I wonder how it is possible, now that they are gone, to still feel such love for all of them.

When I was small, they kept me safe. When I was stubborn, they loved me. When I fell down off my bike and skinned my knees, they kissed the hurts. When I was naughty, they showed me what it meant to be kind and considerate of others. When I was selfish, they taught me how to give.

And it seems I only repaid them, in the end, with more bad behavior.

Standing here in the parking lot, listening to the call of the mourning dove, I feel, very viscerally, the truth of the words of the Four Vows, which I have taped above my writing area at home:

However immeasurable sentient beings, I vow to save them.

However inexhaustible the passions, I vow to extinguish them.

However immeasurable the dharmas, I vow to master them.

However incomparable the Buddha’s truth, I vow to attain it.

I could mourn those who are gone, or I could take a lesson from my teachers and wonder how is it possible that in my 62nd year, I finally have come to realize the depth of compassion that wakes that sleeping giant, bodhicitta?

It is only through the blessings of my dear teachers, I think, that this waking is even possible.

Something inside me feels cracked open, like a winged seed bursting forth from its pod, about to take flight—or like a small bird emerging from the egg.

I’m home now, and spring is coming after a long, cold winter.

The beautyberry is leafing out. Cardinals and sparrows and bluebirds and, yes, even a mourning dove are showing interest in the bird feeder in the crape myrtle in the back yard.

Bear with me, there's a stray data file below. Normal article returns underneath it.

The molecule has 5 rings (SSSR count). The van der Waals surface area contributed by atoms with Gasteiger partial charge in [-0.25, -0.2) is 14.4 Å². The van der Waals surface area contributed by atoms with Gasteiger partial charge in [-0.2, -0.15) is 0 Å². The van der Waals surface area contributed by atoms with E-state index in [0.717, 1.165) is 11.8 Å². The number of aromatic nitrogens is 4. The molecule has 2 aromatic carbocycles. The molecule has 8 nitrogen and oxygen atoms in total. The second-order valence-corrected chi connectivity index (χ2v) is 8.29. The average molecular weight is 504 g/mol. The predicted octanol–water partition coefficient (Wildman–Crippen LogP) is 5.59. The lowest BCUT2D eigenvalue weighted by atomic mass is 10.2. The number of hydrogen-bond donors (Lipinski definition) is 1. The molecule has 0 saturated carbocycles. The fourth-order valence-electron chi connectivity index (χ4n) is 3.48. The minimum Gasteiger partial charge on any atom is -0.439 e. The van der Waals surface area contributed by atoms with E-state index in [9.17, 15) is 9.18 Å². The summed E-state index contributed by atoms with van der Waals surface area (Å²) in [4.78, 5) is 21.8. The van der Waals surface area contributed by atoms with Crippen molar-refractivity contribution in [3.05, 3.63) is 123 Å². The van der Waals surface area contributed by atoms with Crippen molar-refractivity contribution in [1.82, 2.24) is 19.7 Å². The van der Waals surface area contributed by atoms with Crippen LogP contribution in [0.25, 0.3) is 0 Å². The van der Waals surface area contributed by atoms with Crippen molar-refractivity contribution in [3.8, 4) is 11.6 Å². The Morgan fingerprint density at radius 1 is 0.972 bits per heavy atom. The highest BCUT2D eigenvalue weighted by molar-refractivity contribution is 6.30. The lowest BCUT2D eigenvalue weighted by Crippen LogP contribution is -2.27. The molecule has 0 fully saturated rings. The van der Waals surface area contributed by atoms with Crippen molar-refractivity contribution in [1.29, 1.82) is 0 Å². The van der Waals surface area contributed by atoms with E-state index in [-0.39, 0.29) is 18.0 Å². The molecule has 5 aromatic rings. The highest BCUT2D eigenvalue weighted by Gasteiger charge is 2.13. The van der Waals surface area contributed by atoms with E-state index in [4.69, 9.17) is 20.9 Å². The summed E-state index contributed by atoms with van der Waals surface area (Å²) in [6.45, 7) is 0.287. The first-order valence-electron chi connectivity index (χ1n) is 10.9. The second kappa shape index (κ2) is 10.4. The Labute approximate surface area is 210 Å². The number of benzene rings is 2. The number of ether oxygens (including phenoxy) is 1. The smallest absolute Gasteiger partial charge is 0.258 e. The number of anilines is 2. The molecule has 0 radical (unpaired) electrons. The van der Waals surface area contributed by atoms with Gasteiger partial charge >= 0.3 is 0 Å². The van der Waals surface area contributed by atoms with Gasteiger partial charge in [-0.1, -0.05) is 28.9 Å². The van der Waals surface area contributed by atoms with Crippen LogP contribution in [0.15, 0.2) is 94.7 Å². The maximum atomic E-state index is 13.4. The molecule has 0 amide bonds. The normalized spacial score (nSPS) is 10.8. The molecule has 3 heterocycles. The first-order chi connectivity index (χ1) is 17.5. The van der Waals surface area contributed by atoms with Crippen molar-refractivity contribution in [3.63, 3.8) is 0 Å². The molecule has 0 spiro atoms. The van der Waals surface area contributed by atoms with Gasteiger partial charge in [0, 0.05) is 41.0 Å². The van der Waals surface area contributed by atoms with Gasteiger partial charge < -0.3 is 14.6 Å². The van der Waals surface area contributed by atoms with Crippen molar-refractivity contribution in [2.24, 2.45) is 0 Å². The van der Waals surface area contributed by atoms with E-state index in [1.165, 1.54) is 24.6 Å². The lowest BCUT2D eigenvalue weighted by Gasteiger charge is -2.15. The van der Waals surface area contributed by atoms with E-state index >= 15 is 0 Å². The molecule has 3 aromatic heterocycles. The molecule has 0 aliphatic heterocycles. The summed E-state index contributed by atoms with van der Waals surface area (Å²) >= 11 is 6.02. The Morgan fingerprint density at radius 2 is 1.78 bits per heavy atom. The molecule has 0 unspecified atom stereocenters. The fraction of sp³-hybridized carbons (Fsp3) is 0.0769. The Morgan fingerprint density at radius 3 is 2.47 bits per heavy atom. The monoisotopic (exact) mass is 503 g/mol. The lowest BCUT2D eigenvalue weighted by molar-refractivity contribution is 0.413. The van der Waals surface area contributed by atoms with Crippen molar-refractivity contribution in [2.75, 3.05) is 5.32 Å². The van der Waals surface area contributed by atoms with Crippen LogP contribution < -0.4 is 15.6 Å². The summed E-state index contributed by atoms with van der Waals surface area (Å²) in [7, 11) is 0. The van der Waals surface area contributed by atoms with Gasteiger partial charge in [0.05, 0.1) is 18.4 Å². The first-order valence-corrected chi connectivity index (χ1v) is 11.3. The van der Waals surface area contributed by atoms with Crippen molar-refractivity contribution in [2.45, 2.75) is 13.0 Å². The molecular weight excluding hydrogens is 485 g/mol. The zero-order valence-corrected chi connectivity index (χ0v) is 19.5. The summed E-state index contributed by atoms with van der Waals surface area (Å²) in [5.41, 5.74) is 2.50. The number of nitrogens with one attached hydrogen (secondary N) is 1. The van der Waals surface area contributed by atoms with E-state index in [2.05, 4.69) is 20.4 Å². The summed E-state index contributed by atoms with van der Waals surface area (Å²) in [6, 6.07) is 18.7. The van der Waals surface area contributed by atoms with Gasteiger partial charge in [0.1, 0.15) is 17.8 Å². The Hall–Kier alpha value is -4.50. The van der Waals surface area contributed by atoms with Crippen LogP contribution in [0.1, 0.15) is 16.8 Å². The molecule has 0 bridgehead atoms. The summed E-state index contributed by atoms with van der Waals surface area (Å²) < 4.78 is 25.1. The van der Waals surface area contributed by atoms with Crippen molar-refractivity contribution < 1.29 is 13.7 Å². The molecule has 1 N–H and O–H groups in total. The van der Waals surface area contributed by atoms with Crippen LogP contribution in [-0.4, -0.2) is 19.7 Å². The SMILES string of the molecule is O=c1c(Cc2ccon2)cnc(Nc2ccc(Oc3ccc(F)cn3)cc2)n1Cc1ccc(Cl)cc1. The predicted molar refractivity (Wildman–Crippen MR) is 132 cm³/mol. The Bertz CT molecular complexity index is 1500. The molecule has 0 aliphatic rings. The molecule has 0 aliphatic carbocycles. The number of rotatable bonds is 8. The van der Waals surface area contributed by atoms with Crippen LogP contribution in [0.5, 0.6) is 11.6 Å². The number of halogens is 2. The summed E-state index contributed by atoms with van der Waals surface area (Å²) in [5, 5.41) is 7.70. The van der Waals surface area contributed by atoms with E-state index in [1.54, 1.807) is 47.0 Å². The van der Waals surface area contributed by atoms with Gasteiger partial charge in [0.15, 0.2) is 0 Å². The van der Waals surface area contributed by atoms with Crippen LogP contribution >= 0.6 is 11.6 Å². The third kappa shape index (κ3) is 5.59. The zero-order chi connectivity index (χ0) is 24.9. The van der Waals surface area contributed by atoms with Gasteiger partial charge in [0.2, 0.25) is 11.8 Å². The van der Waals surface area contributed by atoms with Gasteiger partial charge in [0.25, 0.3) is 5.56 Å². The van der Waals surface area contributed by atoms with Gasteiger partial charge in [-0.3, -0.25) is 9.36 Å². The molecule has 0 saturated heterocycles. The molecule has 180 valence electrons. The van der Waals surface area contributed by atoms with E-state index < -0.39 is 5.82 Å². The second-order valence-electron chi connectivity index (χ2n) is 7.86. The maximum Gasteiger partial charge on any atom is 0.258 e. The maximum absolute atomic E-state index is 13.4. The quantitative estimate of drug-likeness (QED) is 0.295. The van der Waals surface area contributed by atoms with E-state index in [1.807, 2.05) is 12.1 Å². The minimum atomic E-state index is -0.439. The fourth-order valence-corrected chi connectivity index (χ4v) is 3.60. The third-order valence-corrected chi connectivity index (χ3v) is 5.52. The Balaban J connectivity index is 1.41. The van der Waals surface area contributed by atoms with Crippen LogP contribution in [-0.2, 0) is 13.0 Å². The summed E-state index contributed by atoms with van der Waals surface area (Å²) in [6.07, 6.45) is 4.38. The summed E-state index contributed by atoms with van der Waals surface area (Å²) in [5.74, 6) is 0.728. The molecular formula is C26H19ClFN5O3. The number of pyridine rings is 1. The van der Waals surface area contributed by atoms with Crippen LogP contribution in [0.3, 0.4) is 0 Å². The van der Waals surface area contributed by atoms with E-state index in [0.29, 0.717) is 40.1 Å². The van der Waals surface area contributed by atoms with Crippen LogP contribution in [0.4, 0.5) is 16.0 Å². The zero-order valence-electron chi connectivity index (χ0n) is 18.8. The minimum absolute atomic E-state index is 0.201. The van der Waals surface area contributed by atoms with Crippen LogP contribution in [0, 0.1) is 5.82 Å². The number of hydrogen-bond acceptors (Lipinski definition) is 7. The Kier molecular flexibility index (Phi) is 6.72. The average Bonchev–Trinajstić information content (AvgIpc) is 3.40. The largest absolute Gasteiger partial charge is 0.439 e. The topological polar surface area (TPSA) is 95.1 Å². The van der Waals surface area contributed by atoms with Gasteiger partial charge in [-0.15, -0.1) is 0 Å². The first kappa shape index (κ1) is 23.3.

I’m sitting in the dining room, my favorite room in my house, eating a couple of slices of pizza. Outside in the garden spot, in the beautyberry that’s just beginning to leaf out, two chickadees alight on the same branch. They are so small! And so utterly beautiful.

I watch them, fascinated. This is why I love this room—for its view of the yard, especially at sunset.

As I watch, the chickadee on the higher part of the branch reaches down to give the lower bird what looks exactly like a tiny bird kiss!

Yes, it’s spring.

The minute I heard my first love story

I started looking for you, not knowing

How blind that was.

Lovers don’t finally meet somewhere.

They’re in each other all along.



  1. Thank you for a lovely entry. I adore mourning doves, which seem to be all over North America (I'm in Maryland). Roger Tory Peterson transcribes the call of the mourning dove as "coah coo coo coo", which I think is very accurate.

    Tell me, do you ever come to TMC in Frederick, Md.? It is Drikung Kagyu. I get out there occasionally for special events and am wondering if we would ever meet there.

  2. Hi M.T. and thank you. No, I've never been to the center in MD, but I have attended teachings with Khenchen Konchog Gyaltsen Rinpoche here in Florida and think the world of him! He is a wonderful teacher.

    Happy birding! -AWW

  3. It is so inspiring to read your words, they seem to come from your heart, they trickle along your senses as the incense does the air. Thank you i only ever heard a mourning dove when i left my husband, and was starting a new world? So in light of all the words i read about doves today, my guess, is they represent transformation and transmutation. Thank you.